Almost always on the last syllable (there are always exceptions). Stress is absolutely unaffected by accent marks!
Those who speak French may tell you that this rule is an oversimplification, that in reality, there is no stress in French. This means simply that when French is spoken properly, the syllables in any sentence or phrase run together in a continuous unaccented stream until they reach the end, and the final syllable of the stream sounds stressed because it is followed by a pause. In practice, this way of looking at it usually leads to the same result; in any case one should try to produce a smooth flow of syllables when pronouncing French, and not to overaccentuate any words in the middle of a phrase.
Final consonants that would otherwise be silent are pronounced, if the next word is related and begins with a vowel or mute h. Such sequences should be pronounced as a single word (e.g. beaux = boh, but Beaux Arts Trio = bohz-ar "trio" (or bohz-art), bon = bon, but bon ami = bo-nah-mee).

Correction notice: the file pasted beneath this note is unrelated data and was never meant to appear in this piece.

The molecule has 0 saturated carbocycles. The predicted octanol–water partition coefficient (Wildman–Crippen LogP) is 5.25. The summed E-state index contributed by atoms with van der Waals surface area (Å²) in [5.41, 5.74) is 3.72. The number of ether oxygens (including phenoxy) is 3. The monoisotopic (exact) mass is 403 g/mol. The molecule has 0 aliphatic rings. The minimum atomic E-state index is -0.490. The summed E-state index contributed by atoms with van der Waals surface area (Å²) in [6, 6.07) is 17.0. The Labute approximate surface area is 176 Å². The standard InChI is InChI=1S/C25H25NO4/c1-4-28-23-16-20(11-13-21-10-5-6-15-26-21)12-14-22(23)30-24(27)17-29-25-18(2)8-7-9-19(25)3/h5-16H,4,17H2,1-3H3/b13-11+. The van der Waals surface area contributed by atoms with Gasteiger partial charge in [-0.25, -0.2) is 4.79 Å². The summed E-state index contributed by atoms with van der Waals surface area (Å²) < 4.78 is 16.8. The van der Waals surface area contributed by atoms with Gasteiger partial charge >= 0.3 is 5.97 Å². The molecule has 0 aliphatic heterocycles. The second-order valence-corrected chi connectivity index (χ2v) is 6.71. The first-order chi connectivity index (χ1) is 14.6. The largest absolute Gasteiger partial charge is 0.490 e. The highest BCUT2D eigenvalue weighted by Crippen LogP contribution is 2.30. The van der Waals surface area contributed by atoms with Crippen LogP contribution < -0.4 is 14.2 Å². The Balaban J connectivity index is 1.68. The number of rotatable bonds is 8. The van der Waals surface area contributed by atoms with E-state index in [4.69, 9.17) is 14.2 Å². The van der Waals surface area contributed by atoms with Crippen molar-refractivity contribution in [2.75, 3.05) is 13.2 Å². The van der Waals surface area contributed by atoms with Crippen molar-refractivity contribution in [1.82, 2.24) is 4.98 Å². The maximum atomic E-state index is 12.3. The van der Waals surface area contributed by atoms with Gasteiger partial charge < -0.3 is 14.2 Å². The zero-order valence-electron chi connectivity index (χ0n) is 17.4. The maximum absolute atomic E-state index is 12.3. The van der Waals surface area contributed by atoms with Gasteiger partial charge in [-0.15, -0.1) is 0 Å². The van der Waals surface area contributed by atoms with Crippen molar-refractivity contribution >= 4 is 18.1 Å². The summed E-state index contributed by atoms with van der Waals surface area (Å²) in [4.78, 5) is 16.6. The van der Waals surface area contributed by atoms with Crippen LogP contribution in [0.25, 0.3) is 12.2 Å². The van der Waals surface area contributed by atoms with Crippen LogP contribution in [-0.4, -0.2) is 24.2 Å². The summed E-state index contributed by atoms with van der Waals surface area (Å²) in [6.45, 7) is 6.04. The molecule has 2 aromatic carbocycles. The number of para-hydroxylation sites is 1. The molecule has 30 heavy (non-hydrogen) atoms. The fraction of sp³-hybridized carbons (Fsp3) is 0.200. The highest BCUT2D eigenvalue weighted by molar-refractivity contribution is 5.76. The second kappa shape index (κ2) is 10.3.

Contractions are signified by apostrophes, as in English. If you see an apostrophe, pretend it isn't there and pronounce every letter you see accordingly, e.g. D'un Soir Triste = dun swahr treest .
The following important names break one or more of the rules stated above, so you'll just have to memorize them:
|Pierre Boulez||pyehr boo-lehz|
|Guillaume Dufay||gee-yohm dü-fiy (iy sounds like "eye")|
|Darius Milhaud||dah-ree-üs mee-yoh|
|Francis Poulenc||fron-sees poo-lenk|
Some modifications should be made when pronouncing titles of early French music. We can't possibly get them all exactly right, but there are a few general principles to follow. Note that what we're calling "Medieval French" here should not be confused with medieval Provençal, which was a distinct dialect spoken in southern France until about the 13th century (see below).